PRINCETON, N.J. – New research from Princeton University finds that most influencers profiting from product reviews on YouTube and Pinterest fail to disclose their affiliated marketing relationships.
Researchers analyzed more than 500,000 YouTube videos and more than 2.1 million Pinterest pins between August and September 2017 and, of those, 3,472 videos and 18,237 pins had affiliate links. But within that subset, just 10 percent of YouTube videos and seven percent of Pinterest pins had any written disclosure of affiliated relationships.
What’s more, the vast majority of disclosures the researchers did find didn't adhere to Federal Trade Commission (FTC) guidelines.
Those guidelines, in place since 2013, require that affiliate links embedded within product reviews include a disclosure. In the current version of the guidelines, bloggers must include more than just the phrase “affiliate link” and instead must use a short explanatory phrase, like “I make a commission through purchases made through this link.”
Of the few disclosures the researchers found, most included phrases like "affiliate links may be present above." Disclosures that contained an actual explanation of what an affiliate link is only accounted for a small fraction of the items found.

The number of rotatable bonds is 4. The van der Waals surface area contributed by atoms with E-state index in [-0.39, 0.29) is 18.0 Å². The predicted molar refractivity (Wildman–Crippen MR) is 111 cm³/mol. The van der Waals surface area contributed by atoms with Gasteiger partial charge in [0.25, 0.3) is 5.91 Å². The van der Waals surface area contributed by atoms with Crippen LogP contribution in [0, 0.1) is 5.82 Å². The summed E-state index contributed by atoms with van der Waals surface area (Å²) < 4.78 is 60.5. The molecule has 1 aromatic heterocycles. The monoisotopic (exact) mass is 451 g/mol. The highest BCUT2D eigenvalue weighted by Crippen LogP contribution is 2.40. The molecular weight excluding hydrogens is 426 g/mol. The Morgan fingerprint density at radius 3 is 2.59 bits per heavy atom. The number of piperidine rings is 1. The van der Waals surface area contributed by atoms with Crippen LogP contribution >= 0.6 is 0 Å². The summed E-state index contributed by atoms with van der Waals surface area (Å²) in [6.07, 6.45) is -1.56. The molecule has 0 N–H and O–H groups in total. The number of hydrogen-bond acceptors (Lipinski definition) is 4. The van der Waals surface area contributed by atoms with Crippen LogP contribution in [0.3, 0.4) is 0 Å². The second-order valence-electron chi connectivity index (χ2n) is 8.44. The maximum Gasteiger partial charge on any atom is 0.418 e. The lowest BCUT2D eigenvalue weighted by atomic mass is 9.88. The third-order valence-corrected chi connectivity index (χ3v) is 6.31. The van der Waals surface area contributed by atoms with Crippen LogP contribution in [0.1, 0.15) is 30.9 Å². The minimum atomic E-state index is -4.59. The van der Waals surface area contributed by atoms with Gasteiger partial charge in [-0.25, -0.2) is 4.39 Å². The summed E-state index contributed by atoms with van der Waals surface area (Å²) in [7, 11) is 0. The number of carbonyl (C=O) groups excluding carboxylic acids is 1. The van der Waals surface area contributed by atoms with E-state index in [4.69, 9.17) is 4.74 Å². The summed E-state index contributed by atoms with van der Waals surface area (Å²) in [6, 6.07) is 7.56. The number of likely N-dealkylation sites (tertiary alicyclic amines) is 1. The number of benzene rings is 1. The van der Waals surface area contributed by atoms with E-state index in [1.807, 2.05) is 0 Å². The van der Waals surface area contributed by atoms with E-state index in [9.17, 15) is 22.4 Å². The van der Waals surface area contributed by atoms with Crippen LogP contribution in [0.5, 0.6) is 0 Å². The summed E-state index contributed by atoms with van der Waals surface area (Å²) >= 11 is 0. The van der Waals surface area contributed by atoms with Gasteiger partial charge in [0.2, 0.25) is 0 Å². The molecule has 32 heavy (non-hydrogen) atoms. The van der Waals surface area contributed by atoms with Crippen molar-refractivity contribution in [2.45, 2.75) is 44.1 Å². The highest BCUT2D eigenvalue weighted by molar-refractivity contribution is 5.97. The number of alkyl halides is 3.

"Disclosures are important so users can give – in their minds – appropriate weightage to content creators’ endorsements," says Arunesh Mathur, a Princeton graduate student and the lead author of the paper. He says the findings likely don't represent all undisclosed affiliate marketing campaigns on Pinterest and YouTube because the researchers didn't take into consideration other forms that don't include links, like coupon codes.
Last fall, the FTC sent letters to celebrities and influencers reminding them about disclosing brand relationships. Insiders say young influencers may not be aware of the FTC's guidelines or how exactly they are required to disclose partner relationships.
Fashion blogger Austen Tosone told Wired he believes a lot of bloggers are still navigating the ins and outs of disclosures. For example, they may be unsure if there's a different way to disclose a paid promotion compared to a gifted product or service.
"I definitely think that my readers want to know whether or not something I post is sponsored,” Tosone said. “Even if it's a brand I use and love a lot, if I'm being paid to create content for them or was sent a product with the agreement that I'd review it on one of my social channels, I always still disclose that relationship."
The authors of the research say they plan to build a tool that can detect and highlight affiliate marketing campaigns automatically, so consumers can be aware immediately of any financial incentive in the review they're watching.
"Web browsers can arguably do more in alerting users about sponsored content since many of the accompanying disclosures can be detected – where present – using machine learning and natural language processing techniques," says Mathur.